While research in the Howarth-Marino lab is strongly interdisciplinary, our major strength is in biogeochemistry. Biogeochemistry is the scientific discipline that deals with the biological controls on environmental chemistry and with the geochemical controls on the structure and function of ecosystems. The discipline has a long history of combining theory with practical application, and biogeochemists have played a central role in our understanding of global change and large scale pollution issues such as acid rain and coastal nitrogen pollution.

cover of biogeochemistry

Howarth is the Founding Editor of the journal Biogeochemistry, and served as Editor-in-Chief for the first 21 years, from 1983 through 2004.

From the journal:
"Biogeochemistry publishes original and synthetic papers dealing with biotic controls on the chemistry of the environment, or with the geochemical control of the structure and function of ecosystems. Cycles are considered, either of individual elements or of specific classes of natural or anthropogenic compounds in ecosystems. Particular emphasis is given to coupled interactions of element cycles. The journal spans from the molecular to global scales to elucidate the mechanisms driving patterns in biogeochemical cycles through space and time. Studies on both natural and artificial ecosystems are published when they contribute to a general understanding of biogeochemistry."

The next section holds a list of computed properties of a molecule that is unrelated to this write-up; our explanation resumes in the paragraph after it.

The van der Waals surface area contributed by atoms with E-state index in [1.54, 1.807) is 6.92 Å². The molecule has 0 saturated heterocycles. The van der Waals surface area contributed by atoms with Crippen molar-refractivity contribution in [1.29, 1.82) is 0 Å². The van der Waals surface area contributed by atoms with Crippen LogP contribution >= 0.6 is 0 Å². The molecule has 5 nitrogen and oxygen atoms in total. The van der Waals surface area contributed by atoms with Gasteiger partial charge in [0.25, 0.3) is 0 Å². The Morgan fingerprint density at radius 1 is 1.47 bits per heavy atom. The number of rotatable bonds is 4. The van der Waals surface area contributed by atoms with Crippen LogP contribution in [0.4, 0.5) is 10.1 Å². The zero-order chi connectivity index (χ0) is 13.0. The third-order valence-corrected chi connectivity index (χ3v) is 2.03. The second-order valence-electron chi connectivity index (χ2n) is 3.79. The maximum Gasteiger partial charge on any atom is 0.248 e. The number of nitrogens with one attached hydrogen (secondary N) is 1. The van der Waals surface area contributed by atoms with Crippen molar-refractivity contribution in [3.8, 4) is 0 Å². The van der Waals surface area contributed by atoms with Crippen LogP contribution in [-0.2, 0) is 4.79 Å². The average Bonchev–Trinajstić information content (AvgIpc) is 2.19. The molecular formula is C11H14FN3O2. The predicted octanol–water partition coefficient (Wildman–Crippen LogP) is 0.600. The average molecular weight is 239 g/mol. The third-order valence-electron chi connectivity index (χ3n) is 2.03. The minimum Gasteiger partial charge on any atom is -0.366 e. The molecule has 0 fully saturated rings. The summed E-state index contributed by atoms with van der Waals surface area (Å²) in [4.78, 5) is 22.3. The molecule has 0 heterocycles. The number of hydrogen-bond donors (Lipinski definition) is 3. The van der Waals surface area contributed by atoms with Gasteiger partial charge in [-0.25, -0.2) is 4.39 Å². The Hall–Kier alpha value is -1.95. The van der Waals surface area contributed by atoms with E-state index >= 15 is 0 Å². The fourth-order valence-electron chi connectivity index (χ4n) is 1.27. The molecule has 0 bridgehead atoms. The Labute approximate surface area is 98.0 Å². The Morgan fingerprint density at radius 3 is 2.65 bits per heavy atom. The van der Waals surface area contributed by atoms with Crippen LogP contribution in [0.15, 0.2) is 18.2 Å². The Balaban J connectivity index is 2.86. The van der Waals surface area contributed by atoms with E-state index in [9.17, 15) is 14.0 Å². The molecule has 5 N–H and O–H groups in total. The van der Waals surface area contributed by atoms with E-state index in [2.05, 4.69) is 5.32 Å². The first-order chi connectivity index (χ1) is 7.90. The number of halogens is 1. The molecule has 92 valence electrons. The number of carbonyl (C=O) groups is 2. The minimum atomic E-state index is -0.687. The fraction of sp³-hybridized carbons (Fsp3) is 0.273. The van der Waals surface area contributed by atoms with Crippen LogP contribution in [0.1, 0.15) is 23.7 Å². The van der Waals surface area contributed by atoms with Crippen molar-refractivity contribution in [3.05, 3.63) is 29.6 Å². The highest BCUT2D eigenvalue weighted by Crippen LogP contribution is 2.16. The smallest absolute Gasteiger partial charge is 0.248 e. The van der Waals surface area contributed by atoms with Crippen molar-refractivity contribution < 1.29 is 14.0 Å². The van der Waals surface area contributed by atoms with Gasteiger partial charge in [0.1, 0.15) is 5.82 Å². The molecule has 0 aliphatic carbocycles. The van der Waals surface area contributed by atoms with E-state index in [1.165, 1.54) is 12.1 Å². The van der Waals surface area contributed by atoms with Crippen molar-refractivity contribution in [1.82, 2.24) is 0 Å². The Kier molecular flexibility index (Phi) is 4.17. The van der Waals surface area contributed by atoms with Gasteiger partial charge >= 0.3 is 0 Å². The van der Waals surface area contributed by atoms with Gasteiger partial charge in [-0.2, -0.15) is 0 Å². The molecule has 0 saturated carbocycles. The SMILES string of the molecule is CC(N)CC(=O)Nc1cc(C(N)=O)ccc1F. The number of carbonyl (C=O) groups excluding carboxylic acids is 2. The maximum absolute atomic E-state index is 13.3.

Biogeochemistry at Cornell

Cornell Ecology and Evolutionary Biology

Cornell has a long history in biogeochemistry, and courses in biogeochemistry have been offered continuously at Cornell since 1957. The graduate class in Principles of Biogeochemistry (BioEE6680) has been taught by Howarth since 1988. Click here for a brief description of the history of biogeochemistry at Cornell. Also available online is the 1991 article by Eville Gorham on the early years of biogeochemistry and its development as a discipline, published in Biogeochemistry.